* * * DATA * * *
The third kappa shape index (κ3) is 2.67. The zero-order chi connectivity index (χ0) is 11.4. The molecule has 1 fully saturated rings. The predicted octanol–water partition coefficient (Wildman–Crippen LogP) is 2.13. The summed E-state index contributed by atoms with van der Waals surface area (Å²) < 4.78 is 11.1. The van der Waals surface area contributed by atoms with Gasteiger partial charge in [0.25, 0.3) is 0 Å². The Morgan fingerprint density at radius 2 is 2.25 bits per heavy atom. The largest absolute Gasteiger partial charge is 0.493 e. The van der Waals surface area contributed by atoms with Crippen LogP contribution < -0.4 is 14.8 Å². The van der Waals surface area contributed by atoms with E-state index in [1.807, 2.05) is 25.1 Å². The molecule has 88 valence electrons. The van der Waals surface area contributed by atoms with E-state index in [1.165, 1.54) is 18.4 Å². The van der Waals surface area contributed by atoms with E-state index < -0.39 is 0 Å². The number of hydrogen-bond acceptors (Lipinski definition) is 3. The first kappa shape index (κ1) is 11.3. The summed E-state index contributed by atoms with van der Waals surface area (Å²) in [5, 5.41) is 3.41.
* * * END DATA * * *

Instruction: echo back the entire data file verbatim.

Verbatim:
The third kappa shape index (κ3) is 2.67. The zero-order chi connectivity index (χ0) is 11.4. The molecule has 1 fully saturated rings. The predicted octanol–water partition coefficient (Wildman–Crippen LogP) is 2.13. The summed E-state index contributed by atoms with van der Waals surface area (Å²) < 4.78 is 11.1. The van der Waals surface area contributed by atoms with Gasteiger partial charge in [0.25, 0.3) is 0 Å². The Morgan fingerprint density at radius 2 is 2.25 bits per heavy atom. The largest absolute Gasteiger partial charge is 0.493 e. The van der Waals surface area contributed by atoms with Crippen LogP contribution < -0.4 is 14.8 Å². The van der Waals surface area contributed by atoms with E-state index in [1.807, 2.05) is 25.1 Å². The molecule has 88 valence electrons. The van der Waals surface area contributed by atoms with E-state index in [1.165, 1.54) is 18.4 Å². The van der Waals surface area contributed by atoms with E-state index < -0.39 is 0 Å². The number of hydrogen-bond acceptors (Lipinski definition) is 3. The first kappa shape index (κ1) is 11.3. The summed E-state index contributed by atoms with van der Waals surface area (Å²) in [5, 5.41) is 3.41.